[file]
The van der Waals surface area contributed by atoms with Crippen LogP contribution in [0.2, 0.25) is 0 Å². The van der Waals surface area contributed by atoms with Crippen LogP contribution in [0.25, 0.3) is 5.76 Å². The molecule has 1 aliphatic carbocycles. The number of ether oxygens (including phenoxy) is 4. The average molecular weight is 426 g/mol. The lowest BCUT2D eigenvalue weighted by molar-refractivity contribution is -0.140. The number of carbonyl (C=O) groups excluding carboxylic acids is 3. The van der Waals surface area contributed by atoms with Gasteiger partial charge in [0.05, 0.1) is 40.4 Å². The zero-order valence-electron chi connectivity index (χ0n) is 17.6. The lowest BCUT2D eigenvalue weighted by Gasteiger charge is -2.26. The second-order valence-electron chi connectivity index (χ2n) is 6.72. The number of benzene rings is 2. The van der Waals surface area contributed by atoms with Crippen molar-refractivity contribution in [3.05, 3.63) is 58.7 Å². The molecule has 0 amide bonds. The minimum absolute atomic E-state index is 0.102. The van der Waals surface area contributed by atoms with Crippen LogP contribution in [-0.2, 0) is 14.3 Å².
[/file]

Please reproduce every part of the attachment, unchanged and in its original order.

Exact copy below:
The van der Waals surface area contributed by atoms with Crippen LogP contribution in [0.2, 0.25) is 0 Å². The van der Waals surface area contributed by atoms with Crippen LogP contribution in [0.25, 0.3) is 5.76 Å². The molecule has 1 aliphatic carbocycles. The number of ether oxygens (including phenoxy) is 4. The average molecular weight is 426 g/mol. The lowest BCUT2D eigenvalue weighted by molar-refractivity contribution is -0.140. The number of carbonyl (C=O) groups excluding carboxylic acids is 3. The van der Waals surface area contributed by atoms with Gasteiger partial charge in [0.05, 0.1) is 40.4 Å². The zero-order valence-electron chi connectivity index (χ0n) is 17.6. The lowest BCUT2D eigenvalue weighted by Gasteiger charge is -2.26. The second-order valence-electron chi connectivity index (χ2n) is 6.72. The number of benzene rings is 2. The van der Waals surface area contributed by atoms with Crippen molar-refractivity contribution in [3.05, 3.63) is 58.7 Å². The molecule has 0 amide bonds. The minimum absolute atomic E-state index is 0.102. The van der Waals surface area contributed by atoms with Crippen LogP contribution in [-0.2, 0) is 14.3 Å².